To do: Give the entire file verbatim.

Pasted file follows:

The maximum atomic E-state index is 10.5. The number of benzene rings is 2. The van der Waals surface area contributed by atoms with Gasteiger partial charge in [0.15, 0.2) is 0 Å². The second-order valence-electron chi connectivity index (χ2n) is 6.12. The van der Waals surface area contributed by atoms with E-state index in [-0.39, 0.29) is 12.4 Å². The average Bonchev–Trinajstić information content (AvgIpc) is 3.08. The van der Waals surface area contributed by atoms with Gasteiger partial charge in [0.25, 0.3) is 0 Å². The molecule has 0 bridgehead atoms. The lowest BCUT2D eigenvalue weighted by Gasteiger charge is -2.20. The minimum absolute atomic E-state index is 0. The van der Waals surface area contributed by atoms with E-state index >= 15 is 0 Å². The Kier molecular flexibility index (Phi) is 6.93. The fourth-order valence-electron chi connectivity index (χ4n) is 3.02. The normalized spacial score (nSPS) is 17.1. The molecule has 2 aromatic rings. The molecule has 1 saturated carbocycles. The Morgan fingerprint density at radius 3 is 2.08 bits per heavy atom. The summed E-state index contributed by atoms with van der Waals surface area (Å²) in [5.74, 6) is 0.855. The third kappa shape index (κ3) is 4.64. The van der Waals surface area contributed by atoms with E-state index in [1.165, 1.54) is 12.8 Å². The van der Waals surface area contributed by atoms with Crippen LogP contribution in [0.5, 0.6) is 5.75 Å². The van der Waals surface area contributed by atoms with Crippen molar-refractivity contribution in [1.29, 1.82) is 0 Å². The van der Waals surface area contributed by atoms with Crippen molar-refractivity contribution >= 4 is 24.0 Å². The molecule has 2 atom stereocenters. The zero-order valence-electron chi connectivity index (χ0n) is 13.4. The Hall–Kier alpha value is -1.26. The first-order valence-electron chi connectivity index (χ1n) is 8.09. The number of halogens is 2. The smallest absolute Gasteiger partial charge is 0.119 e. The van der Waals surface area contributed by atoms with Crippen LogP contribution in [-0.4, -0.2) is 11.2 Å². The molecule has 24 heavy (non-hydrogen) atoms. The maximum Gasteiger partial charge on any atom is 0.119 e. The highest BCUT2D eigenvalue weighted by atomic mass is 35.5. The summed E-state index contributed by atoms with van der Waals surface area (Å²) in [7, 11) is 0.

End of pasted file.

The maximum atomic E-state index is 10.5. The number of benzene rings is 2. The van der Waals surface area contributed by atoms with Gasteiger partial charge in [0.15, 0.2) is 0 Å². The second-order valence-electron chi connectivity index (χ2n) is 6.12. The van der Waals surface area contributed by atoms with E-state index in [-0.39, 0.29) is 12.4 Å². The average Bonchev–Trinajstić information content (AvgIpc) is 3.08. The van der Waals surface area contributed by atoms with Gasteiger partial charge in [0.25, 0.3) is 0 Å². The molecule has 0 bridgehead atoms. The lowest BCUT2D eigenvalue weighted by Gasteiger charge is -2.20. The minimum absolute atomic E-state index is 0. The van der Waals surface area contributed by atoms with E-state index >= 15 is 0 Å². The Kier molecular flexibility index (Phi) is 6.93. The fourth-order valence-electron chi connectivity index (χ4n) is 3.02. The normalized spacial score (nSPS) is 17.1. The molecule has 2 aromatic rings. The molecule has 1 saturated carbocycles. The Morgan fingerprint density at radius 3 is 2.08 bits per heavy atom. The summed E-state index contributed by atoms with van der Waals surface area (Å²) in [5.74, 6) is 0.855. The third kappa shape index (κ3) is 4.64. The van der Waals surface area contributed by atoms with E-state index in [1.165, 1.54) is 12.8 Å². The van der Waals surface area contributed by atoms with Crippen LogP contribution in [0.5, 0.6) is 5.75 Å². The van der Waals surface area contributed by atoms with Crippen molar-refractivity contribution in [1.29, 1.82) is 0 Å². The van der Waals surface area contributed by atoms with Crippen molar-refractivity contribution >= 4 is 24.0 Å². The molecule has 2 atom stereocenters. The zero-order valence-electron chi connectivity index (χ0n) is 13.4. The Hall–Kier alpha value is -1.26. The first-order valence-electron chi connectivity index (χ1n) is 8.09. The number of halogens is 2. The smallest absolute Gasteiger partial charge is 0.119 e. The van der Waals surface area contributed by atoms with Crippen LogP contribution in [-0.4, -0.2) is 11.2 Å². The molecule has 24 heavy (non-hydrogen) atoms. The maximum Gasteiger partial charge on any atom is 0.119 e. The highest BCUT2D eigenvalue weighted by atomic mass is 35.5. The summed E-state index contributed by atoms with van der Waals surface area (Å²) in [7, 11) is 0.